Salbutamol (inhaled)


  • Make sure you know how to use this inhaler properly. If you are not sure, ask your nurse, pharmacist or doctor to show you.
  • If you find you need to use your salbutamol inhaler more than once per day, speak with your doctor or asthma nurse.
  • It is particularly important that your asthma is well controlled if you are pregnant. Make sure your doctor knows if you are expecting or trying for a baby.
  • Do not smoke. Smoking causes severe irritation and damage to the lungs. It will make your condition worse and will reduce the beneficial effects of your medication.
Type of medicine Bronchodilator
Used for Asthma
Other reversible airway diseases
Also called Airomir®
Asmasal Clickhaler®
Asmavent®
Salbutamol Easyhaler®
Salbutamol Cyclocaps®
Pulvinal Salbutamol®
Salamol®
Salamol Steri-Neb®
Salbulin Novolizer®
Ventolin®
Available as Aerosol Inhaler
Powder Inhaler
Powder for inhalation capsules
Nebuliser Solution

Salbutamol works by opening up the air passages in the lungs so that air can flow into the lungs more easily. In doing so it can help to relieve symptoms such as coughing, wheezing and shortness of breath.

Before using salbutamol for inhalation make sure your doctor or pharmacist knows:

  • If you are pregnant, trying for a baby or breast-feeding.
  • If you have hyperthyroidism (an over active thyroid gland).
  • If you have heart problems including an irregular heartbeat.
  • If you have high blood pressure.
  • If you have diabetes.
  • If you are taking other medicines, including those available to buy without a prescription, herbal and complementary medicines.
  • If you have ever had an allergic reaction to this or any other medicine.
  • Before starting this treatment, read the manufacturer's printed information leaflet from inside the pack.
  • Follow your doctor's instructions carefully and make sure you know how to use your inhaler properly. If you are not sure, ask your nurse, doctor or pharmacist to show you.
  • Your doctor may give you a spacer device to use with some salbutamol inhalers particularly if you struggle to co-ordinate breathing in and pressing the inhaler device. This helps to make sure that the medicine travels right into your lungs. Your doctor or pharmacist will be able to advise you on using the device.
  • Salbutamol inhalers are sometimes referred to as "blue" inhalers or "reliever" inhalers. This is because they relieve symptoms of breathlessness. However, they do not prevent the breathlessness from happening.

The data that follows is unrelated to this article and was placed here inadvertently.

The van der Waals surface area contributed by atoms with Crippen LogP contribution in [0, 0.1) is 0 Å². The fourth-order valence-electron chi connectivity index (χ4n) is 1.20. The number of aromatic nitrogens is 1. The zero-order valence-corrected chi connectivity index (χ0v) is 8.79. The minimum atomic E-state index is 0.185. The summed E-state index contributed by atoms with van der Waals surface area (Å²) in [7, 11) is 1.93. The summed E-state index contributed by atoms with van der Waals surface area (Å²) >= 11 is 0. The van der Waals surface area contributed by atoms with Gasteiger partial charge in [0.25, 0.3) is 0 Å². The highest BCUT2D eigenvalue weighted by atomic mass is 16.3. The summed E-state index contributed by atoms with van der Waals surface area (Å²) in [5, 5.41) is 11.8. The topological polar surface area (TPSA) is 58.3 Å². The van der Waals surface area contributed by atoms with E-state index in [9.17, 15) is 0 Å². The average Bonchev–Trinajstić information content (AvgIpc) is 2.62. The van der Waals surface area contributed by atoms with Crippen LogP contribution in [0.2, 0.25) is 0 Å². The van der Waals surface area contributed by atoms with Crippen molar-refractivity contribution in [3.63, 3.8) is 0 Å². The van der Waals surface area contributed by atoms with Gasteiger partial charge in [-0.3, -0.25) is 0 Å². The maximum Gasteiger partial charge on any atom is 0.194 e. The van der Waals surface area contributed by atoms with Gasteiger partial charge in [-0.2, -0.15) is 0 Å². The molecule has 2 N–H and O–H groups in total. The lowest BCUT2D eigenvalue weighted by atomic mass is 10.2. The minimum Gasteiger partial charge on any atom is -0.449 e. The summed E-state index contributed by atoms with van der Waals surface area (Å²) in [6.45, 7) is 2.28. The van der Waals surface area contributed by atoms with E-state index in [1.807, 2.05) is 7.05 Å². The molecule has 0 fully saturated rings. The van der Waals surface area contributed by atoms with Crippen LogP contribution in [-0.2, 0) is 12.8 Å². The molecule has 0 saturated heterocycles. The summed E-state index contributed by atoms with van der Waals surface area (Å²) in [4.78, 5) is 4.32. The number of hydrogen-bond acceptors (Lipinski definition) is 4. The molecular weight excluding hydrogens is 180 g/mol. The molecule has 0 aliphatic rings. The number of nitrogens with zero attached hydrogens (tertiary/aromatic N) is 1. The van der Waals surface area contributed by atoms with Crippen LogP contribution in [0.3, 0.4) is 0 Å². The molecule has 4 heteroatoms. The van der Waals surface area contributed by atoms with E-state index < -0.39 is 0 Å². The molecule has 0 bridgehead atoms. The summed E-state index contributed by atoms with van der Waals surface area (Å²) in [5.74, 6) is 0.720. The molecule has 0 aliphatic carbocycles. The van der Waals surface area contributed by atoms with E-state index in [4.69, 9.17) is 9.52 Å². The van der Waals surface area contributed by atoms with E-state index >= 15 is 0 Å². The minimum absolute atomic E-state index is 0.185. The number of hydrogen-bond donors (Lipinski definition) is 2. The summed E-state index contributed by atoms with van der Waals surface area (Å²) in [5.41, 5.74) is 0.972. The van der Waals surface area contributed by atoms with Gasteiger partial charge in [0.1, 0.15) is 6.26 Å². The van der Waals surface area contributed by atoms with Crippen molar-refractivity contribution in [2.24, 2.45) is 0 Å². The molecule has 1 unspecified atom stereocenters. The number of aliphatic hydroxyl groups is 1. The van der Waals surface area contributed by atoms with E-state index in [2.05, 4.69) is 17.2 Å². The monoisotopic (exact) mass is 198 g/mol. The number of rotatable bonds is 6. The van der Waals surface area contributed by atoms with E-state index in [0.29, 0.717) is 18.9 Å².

• This inhaler should provide you with several hours' relief. If you feel it is not working, or your breathing is getting worse, let your asthma nurse or doctor know straight away.
  • If you find you need to use your salbutamol "reliever" inhaler more than once per day, speak with your doctor or asthma nurse. Current guidelines recommend that you are prescribed an additional "preventer" inhaler to stop your breathing getting any worse.
  • You should receive a written asthma action plan from your asthma nurse or doctor, which will help you to manage your asthma and tell you what to do if you have an asthma attack.
  • Do not smoke. Smoking causes severe irritation and damage to the lungs. It will make your condition worse and will reduce the beneficial effects of your medication.
  • If you have diabetes, tell your doctor if you notice any changes in your blood glucose tests as salbutamol can affect the level of sugar in your blood.
  • If you buy any medicines, check with a pharmacist that they are safe to take with salbutamol.

Along with their useful effects, most medicines can cause unwanted side-effects although not everyone experiences them. These usually improve as your body adjusts to the new medicine, but speak with your doctor or pharmacist if any of the following side-effects continue or become troublesome.

Common side-effects - these affect less than 1 in 10 people who take this medicine What can I do if I experience this
Feeling shaky This sensation should pass
Headache Ask your pharmacist to recommend a suitable painkiller. If the headache continues speak with your doctor

If you notice a fast or fluttering heartbeat, speak with your doctor.

  • Keep all medicines out of the reach and sight of children.
  • Store in a cool, dry place, away from direct heat and light.

  • Never take more than the prescribed dose. If you suspect that you or someone else has taken an overdose of this medicine go to the accident and emergency department of your local hospital at once. Take the container with you, even if it is empty.
  • If you are having an operation or dental treatment tell the person carrying out the treatment which medicines you are taking.
  • This medicine is for you. Never give it to other people even if their condition appears to be the same as yours.
  • Never keep out of date or unwanted medicines. Take them to your local pharmacy which will dispose of them for you.
  • If you have any questions about this medicine ask your pharmacist.

Further reading & references

Disclaimer: This article is for information only and should not be used for the diagnosis or treatment of medical conditions. EMIS has used all reasonable care in compiling the information but make no warranty as to its accuracy. Consult a doctor or other health care professional for diagnosis and treatment of medical conditions. For details see our conditions.

Original Author:
Helen Allen
Current Version:
Peer Reviewer:
Dr Adrian Bonsall
Last Checked:
26/10/2011
Document ID:
3524 (v25)
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